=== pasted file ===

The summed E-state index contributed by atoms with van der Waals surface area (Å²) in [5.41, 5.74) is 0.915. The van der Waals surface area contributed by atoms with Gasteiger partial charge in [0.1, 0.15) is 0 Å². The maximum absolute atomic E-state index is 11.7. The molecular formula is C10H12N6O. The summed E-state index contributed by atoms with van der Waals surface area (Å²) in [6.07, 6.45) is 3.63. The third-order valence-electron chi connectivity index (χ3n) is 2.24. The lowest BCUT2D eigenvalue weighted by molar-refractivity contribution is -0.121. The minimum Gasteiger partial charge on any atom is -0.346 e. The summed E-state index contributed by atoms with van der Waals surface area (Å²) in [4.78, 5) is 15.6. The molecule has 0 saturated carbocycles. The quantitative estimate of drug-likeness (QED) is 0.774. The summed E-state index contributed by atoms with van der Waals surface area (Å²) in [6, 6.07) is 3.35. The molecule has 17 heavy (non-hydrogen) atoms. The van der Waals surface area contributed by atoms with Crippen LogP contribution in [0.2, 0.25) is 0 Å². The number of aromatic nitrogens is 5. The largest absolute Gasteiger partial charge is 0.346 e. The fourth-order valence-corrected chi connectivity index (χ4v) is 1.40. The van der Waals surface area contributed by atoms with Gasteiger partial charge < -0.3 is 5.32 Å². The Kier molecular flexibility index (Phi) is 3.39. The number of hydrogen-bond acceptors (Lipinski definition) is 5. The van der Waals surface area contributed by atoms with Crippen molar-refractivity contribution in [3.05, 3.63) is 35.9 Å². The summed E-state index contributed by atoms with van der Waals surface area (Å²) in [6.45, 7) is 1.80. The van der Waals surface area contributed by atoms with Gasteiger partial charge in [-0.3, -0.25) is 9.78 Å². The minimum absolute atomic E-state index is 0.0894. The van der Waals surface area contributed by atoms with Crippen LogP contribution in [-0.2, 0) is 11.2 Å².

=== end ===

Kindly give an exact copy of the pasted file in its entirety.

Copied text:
The summed E-state index contributed by atoms with van der Waals surface area (Å²) in [5.41, 5.74) is 0.915. The van der Waals surface area contributed by atoms with Gasteiger partial charge in [0.1, 0.15) is 0 Å². The maximum absolute atomic E-state index is 11.7. The molecular formula is C10H12N6O. The summed E-state index contributed by atoms with van der Waals surface area (Å²) in [6.07, 6.45) is 3.63. The third-order valence-electron chi connectivity index (χ3n) is 2.24. The lowest BCUT2D eigenvalue weighted by molar-refractivity contribution is -0.121. The minimum Gasteiger partial charge on any atom is -0.346 e. The summed E-state index contributed by atoms with van der Waals surface area (Å²) in [4.78, 5) is 15.6. The molecule has 0 saturated carbocycles. The quantitative estimate of drug-likeness (QED) is 0.774. The summed E-state index contributed by atoms with van der Waals surface area (Å²) in [6, 6.07) is 3.35. The molecule has 17 heavy (non-hydrogen) atoms. The van der Waals surface area contributed by atoms with Crippen LogP contribution in [0.2, 0.25) is 0 Å². The number of aromatic nitrogens is 5. The largest absolute Gasteiger partial charge is 0.346 e. The fourth-order valence-corrected chi connectivity index (χ4v) is 1.40. The van der Waals surface area contributed by atoms with Gasteiger partial charge < -0.3 is 5.32 Å². The Kier molecular flexibility index (Phi) is 3.39. The number of hydrogen-bond acceptors (Lipinski definition) is 5. The van der Waals surface area contributed by atoms with Crippen molar-refractivity contribution in [3.05, 3.63) is 35.9 Å². The summed E-state index contributed by atoms with van der Waals surface area (Å²) in [6.45, 7) is 1.80. The van der Waals surface area contributed by atoms with Gasteiger partial charge in [-0.3, -0.25) is 9.78 Å². The minimum absolute atomic E-state index is 0.0894. The van der Waals surface area contributed by atoms with Crippen LogP contribution in [-0.2, 0) is 11.2 Å².